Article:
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Open Access Case Report

Emergency bedside cesarean delivery: lessons learned in teamwork and patient safety

Michelle A O Kinney13*, Carl H Rose2, Kyle D Traynor2, Eric Deutsch1, Hafsa U Memon2, Staci Tanouye2, Katherine W Arendt1 and James R Hebl1

Author Affiliations

1 Department of Anesthesiology, Mayo Clinic, Rochester, MN, USA

2 Department of Obstetrics and Gynecology, Mayo Clinic, Rochester, MN, USA

3 Mayo Clinic, 200 First Street SW, Rochester, MN, 55905, USA

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BMC Research Notes 2012, 5:412  doi:10.1186/1756-0500-5-412

Published: 6 August 2012

Abstract

Background

Maternal cardiovascular and pulmonary events during labor and delivery may result in adverse maternal and fetal outcome. Potential etiologies include primary cardiac events, pulmonary embolism, eclampsia, maternal hemorrhage, and adverse medication events. Remifentanil patient-controlled analgesia is an alternative when conventional neuraxial analgesia for labor is contraindicated. Although remifentanil is a commonly used analgesic, its use for labor analgesia is not clearly defined.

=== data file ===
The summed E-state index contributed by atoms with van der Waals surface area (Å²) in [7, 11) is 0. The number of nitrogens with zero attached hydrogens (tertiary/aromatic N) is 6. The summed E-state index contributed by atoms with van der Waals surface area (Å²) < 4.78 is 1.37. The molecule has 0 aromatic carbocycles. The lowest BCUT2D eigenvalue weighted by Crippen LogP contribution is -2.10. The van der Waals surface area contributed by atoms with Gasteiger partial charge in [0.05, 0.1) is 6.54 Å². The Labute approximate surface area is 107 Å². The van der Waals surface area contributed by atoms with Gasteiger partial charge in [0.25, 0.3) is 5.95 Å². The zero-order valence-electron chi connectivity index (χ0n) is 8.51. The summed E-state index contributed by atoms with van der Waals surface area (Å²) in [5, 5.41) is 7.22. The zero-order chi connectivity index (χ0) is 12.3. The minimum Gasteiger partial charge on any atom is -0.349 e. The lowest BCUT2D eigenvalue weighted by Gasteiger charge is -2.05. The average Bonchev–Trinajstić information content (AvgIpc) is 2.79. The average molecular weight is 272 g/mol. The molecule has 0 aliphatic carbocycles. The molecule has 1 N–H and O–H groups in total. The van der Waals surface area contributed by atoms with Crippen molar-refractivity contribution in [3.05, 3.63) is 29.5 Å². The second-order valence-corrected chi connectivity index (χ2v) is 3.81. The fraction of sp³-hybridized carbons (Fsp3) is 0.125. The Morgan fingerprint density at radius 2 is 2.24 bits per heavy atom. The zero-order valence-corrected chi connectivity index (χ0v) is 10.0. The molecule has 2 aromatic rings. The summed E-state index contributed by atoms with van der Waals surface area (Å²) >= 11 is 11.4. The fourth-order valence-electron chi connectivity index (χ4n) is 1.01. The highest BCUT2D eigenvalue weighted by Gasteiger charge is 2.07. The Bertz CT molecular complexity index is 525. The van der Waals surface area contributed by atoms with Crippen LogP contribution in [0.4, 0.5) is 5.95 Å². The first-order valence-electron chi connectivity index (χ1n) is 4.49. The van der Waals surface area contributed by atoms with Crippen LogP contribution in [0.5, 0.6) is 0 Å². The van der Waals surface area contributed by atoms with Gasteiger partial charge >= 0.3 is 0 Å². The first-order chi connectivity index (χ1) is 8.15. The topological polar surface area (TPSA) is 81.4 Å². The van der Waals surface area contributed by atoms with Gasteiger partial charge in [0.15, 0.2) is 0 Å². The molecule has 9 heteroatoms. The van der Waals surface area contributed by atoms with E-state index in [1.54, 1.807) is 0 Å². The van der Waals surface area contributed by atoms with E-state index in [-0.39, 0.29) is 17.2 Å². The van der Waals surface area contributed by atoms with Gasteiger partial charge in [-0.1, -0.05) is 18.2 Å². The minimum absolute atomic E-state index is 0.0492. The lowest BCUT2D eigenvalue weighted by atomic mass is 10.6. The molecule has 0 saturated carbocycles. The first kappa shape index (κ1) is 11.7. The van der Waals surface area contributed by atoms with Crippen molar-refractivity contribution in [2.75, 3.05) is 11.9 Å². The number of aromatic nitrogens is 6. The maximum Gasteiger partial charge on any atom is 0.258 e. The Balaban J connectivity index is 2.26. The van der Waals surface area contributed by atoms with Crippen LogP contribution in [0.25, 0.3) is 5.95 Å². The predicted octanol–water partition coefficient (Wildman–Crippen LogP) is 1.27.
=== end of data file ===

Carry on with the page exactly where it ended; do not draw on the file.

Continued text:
Case presentation

We present an unexpected and unique case of remifentanil toxicity resulting in the need for an emergent bedside cesarean delivery. A 30-year-old G3P2 woman receiving subcutaneous heparin anticoagulation due to a recent deep vein thrombosis developed cardiopulmonary arrest during labor induction due to remifentanil toxicity.

Conclusion

A rapid discussion among the attending obstetric, anesthesia, and nursing teams resulted in consensus to perform an emergent bedside cesarean delivery resulting in an excellent fetal outcome. During maternal cardiopulmonary arrest, a prompt decision to perform a bedside cesarean delivery is essential to avoid significant maternal and fetal morbidity. Under these conditions, rapid collaboration among obstetric, anesthesia, and nursing personnel, and an extensive multi-layered safety process are integral components to optimize maternal and fetal outcomes.

Keywords:
Perimortem cesarean section; Remifentanil; Pregnancy; Medication overdose